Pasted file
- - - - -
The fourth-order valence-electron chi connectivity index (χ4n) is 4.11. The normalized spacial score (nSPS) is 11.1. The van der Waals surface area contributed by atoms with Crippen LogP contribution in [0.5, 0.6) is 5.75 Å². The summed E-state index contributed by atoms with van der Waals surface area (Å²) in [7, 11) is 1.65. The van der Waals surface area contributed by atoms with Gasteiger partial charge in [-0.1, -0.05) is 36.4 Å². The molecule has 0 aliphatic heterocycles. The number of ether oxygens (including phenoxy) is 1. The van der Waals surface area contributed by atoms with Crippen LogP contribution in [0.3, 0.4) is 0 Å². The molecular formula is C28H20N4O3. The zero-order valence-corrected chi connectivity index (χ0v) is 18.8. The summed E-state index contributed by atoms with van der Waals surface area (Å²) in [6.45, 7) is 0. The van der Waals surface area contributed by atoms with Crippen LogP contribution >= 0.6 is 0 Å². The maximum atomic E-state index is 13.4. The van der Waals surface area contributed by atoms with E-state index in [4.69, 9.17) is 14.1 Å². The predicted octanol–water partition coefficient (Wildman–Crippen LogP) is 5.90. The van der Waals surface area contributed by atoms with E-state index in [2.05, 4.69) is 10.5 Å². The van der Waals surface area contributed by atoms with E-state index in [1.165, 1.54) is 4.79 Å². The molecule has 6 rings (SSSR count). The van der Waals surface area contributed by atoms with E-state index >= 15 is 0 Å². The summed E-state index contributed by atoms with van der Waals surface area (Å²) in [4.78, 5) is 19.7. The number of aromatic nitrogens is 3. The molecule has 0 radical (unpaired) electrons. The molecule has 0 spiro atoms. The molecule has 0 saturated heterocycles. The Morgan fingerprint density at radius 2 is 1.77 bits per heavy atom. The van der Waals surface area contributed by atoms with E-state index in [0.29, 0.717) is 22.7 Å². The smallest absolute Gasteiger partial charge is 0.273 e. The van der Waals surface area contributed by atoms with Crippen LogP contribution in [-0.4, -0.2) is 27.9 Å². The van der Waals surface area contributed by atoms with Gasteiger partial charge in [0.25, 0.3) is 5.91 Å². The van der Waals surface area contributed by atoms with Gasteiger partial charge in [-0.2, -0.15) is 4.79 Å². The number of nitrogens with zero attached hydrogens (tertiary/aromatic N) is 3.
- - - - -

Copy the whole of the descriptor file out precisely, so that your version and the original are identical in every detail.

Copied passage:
The fourth-order valence-electron chi connectivity index (χ4n) is 4.11. The normalized spacial score (nSPS) is 11.1. The van der Waals surface area contributed by atoms with Crippen LogP contribution in [0.5, 0.6) is 5.75 Å². The summed E-state index contributed by atoms with van der Waals surface area (Å²) in [7, 11) is 1.65. The van der Waals surface area contributed by atoms with Gasteiger partial charge in [-0.1, -0.05) is 36.4 Å². The molecule has 0 aliphatic heterocycles. The number of ether oxygens (including phenoxy) is 1. The van der Waals surface area contributed by atoms with Crippen LogP contribution in [0.3, 0.4) is 0 Å². The molecular formula is C28H20N4O3. The zero-order valence-corrected chi connectivity index (χ0v) is 18.8. The summed E-state index contributed by atoms with van der Waals surface area (Å²) in [6.45, 7) is 0. The van der Waals surface area contributed by atoms with Crippen LogP contribution >= 0.6 is 0 Å². The maximum atomic E-state index is 13.4. The van der Waals surface area contributed by atoms with E-state index in [4.69, 9.17) is 14.1 Å². The predicted octanol–water partition coefficient (Wildman–Crippen LogP) is 5.90. The van der Waals surface area contributed by atoms with E-state index in [2.05, 4.69) is 10.5 Å². The van der Waals surface area contributed by atoms with E-state index in [1.165, 1.54) is 4.79 Å². The molecule has 6 rings (SSSR count). The van der Waals surface area contributed by atoms with E-state index >= 15 is 0 Å². The summed E-state index contributed by atoms with van der Waals surface area (Å²) in [4.78, 5) is 19.7. The number of aromatic nitrogens is 3. The molecule has 0 radical (unpaired) electrons. The molecule has 0 spiro atoms. The molecule has 0 saturated heterocycles. The Morgan fingerprint density at radius 2 is 1.77 bits per heavy atom. The van der Waals surface area contributed by atoms with E-state index in [0.29, 0.717) is 22.7 Å². The smallest absolute Gasteiger partial charge is 0.273 e. The van der Waals surface area contributed by atoms with Crippen LogP contribution in [-0.4, -0.2) is 27.9 Å². The van der Waals surface area contributed by atoms with Gasteiger partial charge in [0.25, 0.3) is 5.91 Å². The van der Waals surface area contributed by atoms with Gasteiger partial charge in [-0.2, -0.15) is 4.79 Å². The number of nitrogens with zero attached hydrogens (tertiary/aromatic N) is 3.